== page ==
Correcting Keratoconus in Down Syndrome Patients

Blindness and Vision Loss

Author: Dr. Brian Boxer Wachler
Published: 2011/07/25 - Updated: 2022/02/01
Contents: Summary - Introduction - Main - Related

Synopsis: Non-invasive Holcomb C3-R procedure stabilizes vision for those seeking a non-surgical solution for degenerative eye disease including people with Down syndrome afflicted with Keratoconus. Renowned Beverly Hills ophthalmologist Dr. Brian Boxer Wachler performed his revolutionary non-invasive Holcomb C3-R procedure on John Allen, a 31-year old from Shawnee, Oklahoma. His story raises awareness for others like him, as a recent study shows the prevalence of Keratoconus in those with Down syndrome to be exponentially higher (5%-15%) than the general population (.05%).

Introduction

Dr. Brian Boxer Wachler's Innovative Holcomb C3-R Procedure Corrects Keratoconus in Patients With Down Syndrome.

Main Digest

Renowned Beverly Hills ophthalmologist Dr. Brian Boxer Wachler performed his revolutionary non-invasive Holcomb C3-R procedure on John Allen, a 31-year old from Shawnee, Oklahoma. Born partially deaf and with Down syndrome, Allen's vision was failing due to the degenerative eye disease Keratoconus. Though surgical options do exist to correct the disorder, surgeons had been reluctant to operate on Allen due to his pre-existing chromosomal and developmental condition. With Dr. Boxer Wachler's procedure, Allen's Keratoconus will be stopped in its tracks. His story raises awareness for others like him, as a recent study shows the prevalence of Keratoconus in those with Down syndrome to be exponentially higher (5%-15%) than the general population (.05%).

"The world needs to know that people with Down syndrome afflicted with Keratoconus can be treated and now have hope," said Dr. Boxer Wachler. "Due to the dis-proportionally high number of cases like John's, we hope to show that there is light at the end of the tunnel."

The Holcomb C3-R procedure is a 30-minute outpatient procedure that is designed specifically to treat Keratoconus. During the treatment, custom-made riboflavin eye drops are applied to the cornea, which are then activated by a special light, ultimately strengthening the weakened cornea.

The technique, which Dr. Boxer Wachler has been performing since 2003, was renamed in honor of Olympic four-man bobsledder Steve Holcomb, who had retired from the sport in 2007 when Keratoconus had rendered him legally blind and unable to steer his sled. After Dr. Boxer Wachler's C3-R procedure restored his sight, Holcomb led his four-man team to a gold medal at the 2010 Winter Games in Vancouver and Dr. Boxer Wachler added Holcomb's name to the procedure as a tribute.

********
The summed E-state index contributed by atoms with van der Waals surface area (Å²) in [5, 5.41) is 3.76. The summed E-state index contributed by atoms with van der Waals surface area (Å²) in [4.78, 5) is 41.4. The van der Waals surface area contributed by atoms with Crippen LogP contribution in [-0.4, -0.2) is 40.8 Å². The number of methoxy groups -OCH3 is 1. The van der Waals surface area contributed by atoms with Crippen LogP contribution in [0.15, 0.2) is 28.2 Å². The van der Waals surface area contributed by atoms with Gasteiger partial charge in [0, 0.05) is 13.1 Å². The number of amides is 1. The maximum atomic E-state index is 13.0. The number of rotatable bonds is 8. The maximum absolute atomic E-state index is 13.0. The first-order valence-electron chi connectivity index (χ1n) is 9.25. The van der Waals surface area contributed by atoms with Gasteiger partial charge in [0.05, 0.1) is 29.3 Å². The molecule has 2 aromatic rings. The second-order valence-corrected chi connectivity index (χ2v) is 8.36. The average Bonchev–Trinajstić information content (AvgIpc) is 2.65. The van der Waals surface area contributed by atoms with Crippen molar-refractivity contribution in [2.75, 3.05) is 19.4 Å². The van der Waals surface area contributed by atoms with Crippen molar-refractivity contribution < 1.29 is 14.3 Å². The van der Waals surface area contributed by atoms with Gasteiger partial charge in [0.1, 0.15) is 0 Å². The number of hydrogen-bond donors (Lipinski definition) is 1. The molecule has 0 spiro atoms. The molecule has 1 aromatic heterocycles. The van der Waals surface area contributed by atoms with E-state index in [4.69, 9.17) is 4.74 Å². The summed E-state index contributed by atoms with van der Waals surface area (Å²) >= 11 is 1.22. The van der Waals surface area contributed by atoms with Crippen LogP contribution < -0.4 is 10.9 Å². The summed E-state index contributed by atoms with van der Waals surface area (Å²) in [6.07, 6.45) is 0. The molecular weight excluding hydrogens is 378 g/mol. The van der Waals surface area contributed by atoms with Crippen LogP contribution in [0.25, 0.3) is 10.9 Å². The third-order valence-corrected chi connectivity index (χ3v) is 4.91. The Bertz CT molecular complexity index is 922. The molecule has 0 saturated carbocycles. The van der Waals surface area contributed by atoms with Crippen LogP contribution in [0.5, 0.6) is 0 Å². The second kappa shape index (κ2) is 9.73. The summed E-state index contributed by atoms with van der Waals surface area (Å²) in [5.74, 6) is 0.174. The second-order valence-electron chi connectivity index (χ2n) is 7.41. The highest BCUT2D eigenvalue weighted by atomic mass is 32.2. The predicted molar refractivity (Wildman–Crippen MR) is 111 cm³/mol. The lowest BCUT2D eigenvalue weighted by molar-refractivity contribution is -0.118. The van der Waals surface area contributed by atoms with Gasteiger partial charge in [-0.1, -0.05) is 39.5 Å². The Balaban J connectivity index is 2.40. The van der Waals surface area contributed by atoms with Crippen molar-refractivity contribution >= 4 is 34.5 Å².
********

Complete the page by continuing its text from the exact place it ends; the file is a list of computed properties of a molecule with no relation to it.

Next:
The Holcomb C3-R method works by aiding collagen cross-linking, which increases the cornea's mechanical strength, thus preventing the cornea from bulging out and becoming steep and irregular, which is caused by Keratoconus.

When indicated patients can elect to combine the Holcomb C3-R treatment with permanent contact lenses called Intacs that help flatten the Keratoconus cone even more, a technique also pioneered by Dr. Boxer Wachler in 1999. In these cases, the Intacs help reverse pre-existent Keratoconus steepening prior to the treatment.

With today's procedure, John Allen is on the road to improved overall quality of life.

Attribution/Source(s):

This quality-reviewed publication was selected for publishing by the editors of Disabled World due to its significant relevance to the disability community. Originally authored by Dr. Brian Boxer Wachler, and published on 2011/07/25 (Edit Update: 2022/02/01), the content may have been edited for style, clarity, or brevity. For further details or clarifications, Dr. Brian Boxer Wachler can be contacted at keratoconusinserts.com. NOTE: Disabled World does not provide any warranties or endorsements related to this article.

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Cite This Page (APA): Dr. Brian Boxer Wachler. (2011, July 25 - Last revised: 2022, February 1). Correcting Keratoconus in Down Syndrome Patients. Disabled World. Retrieved July 24, 2024 from www.disabled-world.com/disability/types/vision/keratoconus.php

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